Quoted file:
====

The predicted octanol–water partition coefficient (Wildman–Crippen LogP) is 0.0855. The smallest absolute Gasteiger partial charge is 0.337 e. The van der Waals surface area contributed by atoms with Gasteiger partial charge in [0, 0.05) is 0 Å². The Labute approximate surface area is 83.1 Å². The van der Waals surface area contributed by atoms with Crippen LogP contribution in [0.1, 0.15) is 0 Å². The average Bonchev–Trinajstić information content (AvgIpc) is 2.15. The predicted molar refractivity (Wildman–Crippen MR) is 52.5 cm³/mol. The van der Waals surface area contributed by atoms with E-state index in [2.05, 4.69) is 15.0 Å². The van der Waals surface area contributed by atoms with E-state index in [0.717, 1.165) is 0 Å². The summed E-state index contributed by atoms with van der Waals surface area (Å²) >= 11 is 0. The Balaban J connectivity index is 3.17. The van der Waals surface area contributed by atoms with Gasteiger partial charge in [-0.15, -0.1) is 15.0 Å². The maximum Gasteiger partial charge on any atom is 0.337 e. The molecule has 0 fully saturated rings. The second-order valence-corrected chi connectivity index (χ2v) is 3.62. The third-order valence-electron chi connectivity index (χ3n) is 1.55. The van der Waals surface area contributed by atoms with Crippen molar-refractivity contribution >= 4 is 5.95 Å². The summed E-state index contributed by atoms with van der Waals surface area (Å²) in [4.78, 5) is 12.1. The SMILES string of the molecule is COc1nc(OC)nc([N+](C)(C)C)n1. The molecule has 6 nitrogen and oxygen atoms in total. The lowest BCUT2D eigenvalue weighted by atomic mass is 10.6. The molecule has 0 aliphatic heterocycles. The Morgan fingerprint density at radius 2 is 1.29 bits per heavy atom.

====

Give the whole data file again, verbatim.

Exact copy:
The predicted octanol–water partition coefficient (Wildman–Crippen LogP) is 0.0855. The smallest absolute Gasteiger partial charge is 0.337 e. The van der Waals surface area contributed by atoms with Gasteiger partial charge in [0, 0.05) is 0 Å². The Labute approximate surface area is 83.1 Å². The van der Waals surface area contributed by atoms with Crippen LogP contribution in [0.1, 0.15) is 0 Å². The average Bonchev–Trinajstić information content (AvgIpc) is 2.15. The predicted molar refractivity (Wildman–Crippen MR) is 52.5 cm³/mol. The van der Waals surface area contributed by atoms with E-state index in [2.05, 4.69) is 15.0 Å². The van der Waals surface area contributed by atoms with E-state index in [0.717, 1.165) is 0 Å². The summed E-state index contributed by atoms with van der Waals surface area (Å²) >= 11 is 0. The Balaban J connectivity index is 3.17. The van der Waals surface area contributed by atoms with Gasteiger partial charge in [-0.15, -0.1) is 15.0 Å². The maximum Gasteiger partial charge on any atom is 0.337 e. The molecule has 0 fully saturated rings. The second-order valence-corrected chi connectivity index (χ2v) is 3.62. The third-order valence-electron chi connectivity index (χ3n) is 1.55. The van der Waals surface area contributed by atoms with Crippen molar-refractivity contribution >= 4 is 5.95 Å². The summed E-state index contributed by atoms with van der Waals surface area (Å²) in [4.78, 5) is 12.1. The SMILES string of the molecule is COc1nc(OC)nc([N+](C)(C)C)n1. The molecule has 6 nitrogen and oxygen atoms in total. The lowest BCUT2D eigenvalue weighted by atomic mass is 10.6. The molecule has 0 aliphatic heterocycles. The Morgan fingerprint density at radius 2 is 1.29 bits per heavy atom.